Tony steps out the front door, the collar to his leather jacket up to cover his neck from
the drizzle, and walked with a meaningful bop to the car. His eyes glance around him,
shifting back and forth like a caged tiger as he’s being gawked at by zoo goers. Tony is
also a caged tiger; though he can’t see the eyes watching him, he knows they are there.
He can never escape the eyes of Big Brother or Uncle Sam.

His paranoid glare doesn’t prevent him from stepping in a deep pile of mud. The ground
sinks under Tony’s step, a fitting burial for a shoe that costs $100 without its partner.
Tony emits a mild curse that seems much more profane in his hoarse voice.

Tony stares into the car before he opens the passenger side door. He needs to make
sure all is safe. It is. He opens the door to the car and takes a seat. He purposely
wipes the mud from his shoe onto the flooring of the car – punishment for the man that
disturbed his rest and caused him to ruin a pair of shoes. The person who is responsible
is his nephew Christopher, who looks up at him with frightened, solemn eyes. What the
fuck did he do this time? Tony thinks.

“Hey, Uncle Tone! I’m glad you can help me on such short notice,” Christopher says as
he puts the car in gear and drives down the street.

“Ah, what can I do if I gotta fuckin’ meathead for a nephew, eh?” Tony jokes. “Besides,
family is family.”

Tony looks out the window, at all the lights they drive by. The lights begin to blur to the
eyes at a certain speed, causing blocks to look like one giant store sign. Everyone has
something to sell, and everyone has a price. He thinks during one of the moments of
clarity he often has.

“So, what the fuck is this all about?” Tony asks as he stares out the window. When
Christopher fails to answer, Tony looks at him and repeats the question.

Christopher is visibly shaking. He’s in a situation he doesn’t know how to handle, which
is why he summoned Tony to bail his ass out. “I don’t know how to say this, but I did
something really fuckin’ stupid.”

“Eh, we all make dumbass mistakes when we’re young. What you do, knock up some
bimbo or some shit?”

Christopher laughs cautiously, as if he doesn’t think it’s funny. But to hear him laugh
eases Tony’s mind. “Naw, Uncle Tone, I ain’t do somethin’ like that. Besides, the
niggers are the ones that bail on their fuckin’ kids, and I ain’t no nigger.”

“But you listen to their fuckin’ music all the damn time,” snaps Tony as he turns off
the radio, killing Tupac in mid-verse. “What the fuck is that shit, anyway? I can’t even

understand what the fuck they sayin’! We should just take a ship and send them all
back to fuckin’ Africa, the fuckin’ apes. The same with the fuckin’ Japs and Koreans.
Slant eyed mutherfuckers!” Tony pauses to let the anger seethe in him. Unexpectedly
he bangs the etched-in “air bag” sign in front of him and says, “Moving in on our fuckin’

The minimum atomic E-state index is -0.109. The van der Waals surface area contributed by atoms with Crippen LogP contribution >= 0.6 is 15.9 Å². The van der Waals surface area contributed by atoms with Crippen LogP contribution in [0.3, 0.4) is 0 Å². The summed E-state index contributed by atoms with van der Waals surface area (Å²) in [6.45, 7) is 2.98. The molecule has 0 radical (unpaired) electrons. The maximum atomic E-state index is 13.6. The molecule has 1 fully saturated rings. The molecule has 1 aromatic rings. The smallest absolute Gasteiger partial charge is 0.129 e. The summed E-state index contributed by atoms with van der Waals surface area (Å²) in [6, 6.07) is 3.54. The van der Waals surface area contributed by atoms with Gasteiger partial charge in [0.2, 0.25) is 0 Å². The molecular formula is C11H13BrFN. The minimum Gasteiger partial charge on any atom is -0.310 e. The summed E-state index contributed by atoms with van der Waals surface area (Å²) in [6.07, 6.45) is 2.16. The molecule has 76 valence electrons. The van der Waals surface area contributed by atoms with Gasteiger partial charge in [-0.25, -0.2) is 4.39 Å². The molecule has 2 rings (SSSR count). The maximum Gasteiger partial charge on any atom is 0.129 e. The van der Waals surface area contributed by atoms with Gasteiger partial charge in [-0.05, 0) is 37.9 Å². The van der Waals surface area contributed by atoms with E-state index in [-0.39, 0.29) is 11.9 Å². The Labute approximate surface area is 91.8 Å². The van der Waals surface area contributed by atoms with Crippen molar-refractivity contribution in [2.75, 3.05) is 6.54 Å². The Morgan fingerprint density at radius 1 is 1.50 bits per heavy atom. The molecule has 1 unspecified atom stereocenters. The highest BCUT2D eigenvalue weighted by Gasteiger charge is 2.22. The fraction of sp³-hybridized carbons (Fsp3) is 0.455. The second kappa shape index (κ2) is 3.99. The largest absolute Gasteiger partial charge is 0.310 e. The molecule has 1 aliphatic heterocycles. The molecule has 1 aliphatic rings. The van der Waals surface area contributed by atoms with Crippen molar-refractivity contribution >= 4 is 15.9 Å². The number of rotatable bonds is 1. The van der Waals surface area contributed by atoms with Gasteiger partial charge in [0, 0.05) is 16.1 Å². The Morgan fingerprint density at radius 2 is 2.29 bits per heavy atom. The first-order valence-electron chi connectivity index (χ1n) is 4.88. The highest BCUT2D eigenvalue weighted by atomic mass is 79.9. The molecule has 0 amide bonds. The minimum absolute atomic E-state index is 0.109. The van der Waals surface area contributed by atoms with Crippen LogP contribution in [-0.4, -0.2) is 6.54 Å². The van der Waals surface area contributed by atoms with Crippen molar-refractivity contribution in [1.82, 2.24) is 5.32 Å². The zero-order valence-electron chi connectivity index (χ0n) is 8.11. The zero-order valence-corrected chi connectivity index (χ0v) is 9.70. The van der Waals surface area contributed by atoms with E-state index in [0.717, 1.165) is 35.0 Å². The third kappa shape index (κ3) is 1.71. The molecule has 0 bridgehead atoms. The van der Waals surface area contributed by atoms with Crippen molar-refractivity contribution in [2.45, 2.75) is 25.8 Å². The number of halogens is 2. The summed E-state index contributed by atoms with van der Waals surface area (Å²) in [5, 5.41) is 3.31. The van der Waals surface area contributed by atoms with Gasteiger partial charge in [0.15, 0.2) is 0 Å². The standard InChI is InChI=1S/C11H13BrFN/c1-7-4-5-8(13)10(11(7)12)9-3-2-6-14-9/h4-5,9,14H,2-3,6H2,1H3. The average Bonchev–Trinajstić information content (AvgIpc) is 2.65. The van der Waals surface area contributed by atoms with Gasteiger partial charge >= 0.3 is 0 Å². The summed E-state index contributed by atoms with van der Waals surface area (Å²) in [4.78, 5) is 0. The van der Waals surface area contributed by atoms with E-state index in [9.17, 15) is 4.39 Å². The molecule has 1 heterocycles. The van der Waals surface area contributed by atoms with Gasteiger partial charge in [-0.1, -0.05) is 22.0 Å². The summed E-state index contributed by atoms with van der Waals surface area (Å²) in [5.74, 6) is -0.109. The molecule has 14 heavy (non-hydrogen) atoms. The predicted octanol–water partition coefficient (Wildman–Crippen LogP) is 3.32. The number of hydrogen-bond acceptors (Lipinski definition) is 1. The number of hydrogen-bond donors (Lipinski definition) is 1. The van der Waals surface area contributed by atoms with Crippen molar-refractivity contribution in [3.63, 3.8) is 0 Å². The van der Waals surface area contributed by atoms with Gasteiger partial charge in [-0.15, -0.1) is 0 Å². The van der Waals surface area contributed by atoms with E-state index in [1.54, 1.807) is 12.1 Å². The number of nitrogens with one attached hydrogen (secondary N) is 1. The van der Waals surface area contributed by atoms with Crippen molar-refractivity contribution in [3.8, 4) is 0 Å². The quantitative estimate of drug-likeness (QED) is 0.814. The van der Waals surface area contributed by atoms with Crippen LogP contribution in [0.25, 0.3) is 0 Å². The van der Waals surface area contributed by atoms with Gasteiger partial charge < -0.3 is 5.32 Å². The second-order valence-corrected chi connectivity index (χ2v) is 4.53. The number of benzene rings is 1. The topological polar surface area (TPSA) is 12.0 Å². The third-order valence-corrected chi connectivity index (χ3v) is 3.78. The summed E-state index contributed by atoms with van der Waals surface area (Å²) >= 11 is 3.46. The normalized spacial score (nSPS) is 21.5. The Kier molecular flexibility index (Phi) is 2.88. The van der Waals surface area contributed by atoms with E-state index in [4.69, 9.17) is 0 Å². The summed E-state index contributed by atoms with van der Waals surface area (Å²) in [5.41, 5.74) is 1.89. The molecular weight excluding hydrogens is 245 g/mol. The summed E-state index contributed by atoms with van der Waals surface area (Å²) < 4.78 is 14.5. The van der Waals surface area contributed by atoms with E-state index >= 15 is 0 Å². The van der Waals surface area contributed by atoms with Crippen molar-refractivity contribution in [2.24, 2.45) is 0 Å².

“Yeah, I hear ya, Uncle Tone,” adds Christopher. He makes a turn into the back of
an abandoned store and parks the car. It’s a favorite spot of the family, because it’s
secluded, empty and has a dumpster and a rare payphone nearby.

Christopher pops the trunk, and both he and Tony exit the vehicle. They move to the
back of the car to peek at what’s inside the trunk. Tony isn’t so happy at what he sees.
“This is what I had to show ya.”

“What the fuck did you do?” Tony nearly shouts. “Do you know what fuckin’ hell fire is
gonna come down on our ass because of this?” Tony turns around and begins pacing
back and forth while mumbling “Jesus fuckin’ Christ. Jesus fuckin’ Christ.”

Tony surprising slaps him in the back of the head. “What the fuck, Christopher? What
the fuck? What did you fuckin’ use on this son uva bitch?”

“Baseball bat.”

“Jesus fuckin’ Christ. Do you know what we’re dealing with?”

Christopher shakes his head. “I don’t know,” he whimpers. “Could be Jap, Chinck, or
Korean … they all look the fuckin’ same to me.”

“We gotta get rid of this shit.”

“I was hoping you could fix it, you bein’ good with this sorta thing.”

“There ain’t no fixin’ this shit.”

“I was afraid you’d say that. I brought a trash bag.” He steps over to the backdoor,
opens it, and grabs a black trash bag from under the seat. He returns and Tony is still
looking down into the trunk shaking his head.

Together, they disassemble the body. This isn’t the first time they’ve done something
like this, and they’re efficient, clean, and professional. They know where to tug and pull
to get the job done quickly; they’re almost surgical in their manner. But they’re far from

They place the pieces in the trash bag and then carry the bag over into the dumpster.
Quietly and deftly, Tony and Christopher return to the car; their dark deed done. They
drive along for a few minutes in the direction of Tony’s house.

“You gotta learn how to fuckin’ control your temper,” Tony says calmly.

“I know. The fuckin’ thing wouldn’t work, so it pissed me off. I just fuckin’ lost it.”
Christopher shakes his head. “My father is gonna fuckin’ kill me when he finds out I
broke his plasma TV.”

By A. Jarrell Hayes

Bio: A. Jarrell Hayes is a poet and novelist born in Baltimore, Maryland. He is the author
of over ten books and ebooks of poetry and fantasy fiction. His next project is an urban
fantasy novella titled Detecing Magic with Dick Hunter, which is slated for a February
14, 2011 release. His books are available in bookstores nationwide and,
with autographed copies sold on his website